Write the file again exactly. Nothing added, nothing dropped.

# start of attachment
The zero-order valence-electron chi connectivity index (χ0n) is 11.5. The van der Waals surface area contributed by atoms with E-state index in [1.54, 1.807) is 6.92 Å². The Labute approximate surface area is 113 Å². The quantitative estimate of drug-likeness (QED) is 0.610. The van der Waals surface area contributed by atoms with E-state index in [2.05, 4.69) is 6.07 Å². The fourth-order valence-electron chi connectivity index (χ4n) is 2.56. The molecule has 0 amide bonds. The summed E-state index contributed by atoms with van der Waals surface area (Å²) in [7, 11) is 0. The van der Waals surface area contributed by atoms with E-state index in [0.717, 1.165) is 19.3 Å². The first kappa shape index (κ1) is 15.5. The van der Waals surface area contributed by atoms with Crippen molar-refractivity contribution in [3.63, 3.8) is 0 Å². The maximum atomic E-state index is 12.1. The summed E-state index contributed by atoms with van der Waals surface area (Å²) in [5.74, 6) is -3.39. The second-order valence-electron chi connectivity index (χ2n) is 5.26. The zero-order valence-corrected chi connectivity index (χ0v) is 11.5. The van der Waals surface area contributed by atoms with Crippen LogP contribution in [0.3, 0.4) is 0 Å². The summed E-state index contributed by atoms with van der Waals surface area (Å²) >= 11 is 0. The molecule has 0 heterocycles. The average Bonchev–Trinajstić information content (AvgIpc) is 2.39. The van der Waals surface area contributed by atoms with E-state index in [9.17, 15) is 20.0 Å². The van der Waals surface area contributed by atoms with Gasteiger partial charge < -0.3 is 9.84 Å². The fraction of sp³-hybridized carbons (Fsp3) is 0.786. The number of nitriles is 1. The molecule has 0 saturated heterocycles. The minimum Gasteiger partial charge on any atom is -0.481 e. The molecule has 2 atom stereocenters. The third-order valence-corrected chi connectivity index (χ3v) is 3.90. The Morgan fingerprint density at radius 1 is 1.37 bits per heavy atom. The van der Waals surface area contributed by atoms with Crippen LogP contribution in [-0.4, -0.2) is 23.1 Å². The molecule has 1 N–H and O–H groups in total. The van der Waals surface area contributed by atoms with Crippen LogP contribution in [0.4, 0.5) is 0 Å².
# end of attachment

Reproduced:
The zero-order valence-electron chi connectivity index (χ0n) is 11.5. The van der Waals surface area contributed by atoms with E-state index in [1.54, 1.807) is 6.92 Å². The Labute approximate surface area is 113 Å². The quantitative estimate of drug-likeness (QED) is 0.610. The van der Waals surface area contributed by atoms with E-state index in [2.05, 4.69) is 6.07 Å². The fourth-order valence-electron chi connectivity index (χ4n) is 2.56. The molecule has 0 amide bonds. The summed E-state index contributed by atoms with van der Waals surface area (Å²) in [7, 11) is 0. The van der Waals surface area contributed by atoms with E-state index in [0.717, 1.165) is 19.3 Å². The first kappa shape index (κ1) is 15.5. The van der Waals surface area contributed by atoms with Crippen molar-refractivity contribution in [3.63, 3.8) is 0 Å². The maximum atomic E-state index is 12.1. The summed E-state index contributed by atoms with van der Waals surface area (Å²) in [5.74, 6) is -3.39. The second-order valence-electron chi connectivity index (χ2n) is 5.26. The zero-order valence-corrected chi connectivity index (χ0v) is 11.5. The van der Waals surface area contributed by atoms with Crippen LogP contribution in [0.3, 0.4) is 0 Å². The summed E-state index contributed by atoms with van der Waals surface area (Å²) >= 11 is 0. The molecule has 0 heterocycles. The average Bonchev–Trinajstić information content (AvgIpc) is 2.39. The van der Waals surface area contributed by atoms with E-state index in [9.17, 15) is 20.0 Å². The van der Waals surface area contributed by atoms with Gasteiger partial charge < -0.3 is 9.84 Å². The fraction of sp³-hybridized carbons (Fsp3) is 0.786. The number of nitriles is 1. The molecule has 0 saturated heterocycles. The minimum Gasteiger partial charge on any atom is -0.481 e. The molecule has 2 atom stereocenters. The third-order valence-corrected chi connectivity index (χ3v) is 3.90. The Morgan fingerprint density at radius 1 is 1.37 bits per heavy atom. The van der Waals surface area contributed by atoms with Crippen LogP contribution in [-0.4, -0.2) is 23.1 Å². The molecule has 1 N–H and O–H groups in total. The van der Waals surface area contributed by atoms with Crippen LogP contribution in [0.4, 0.5) is 0 Å².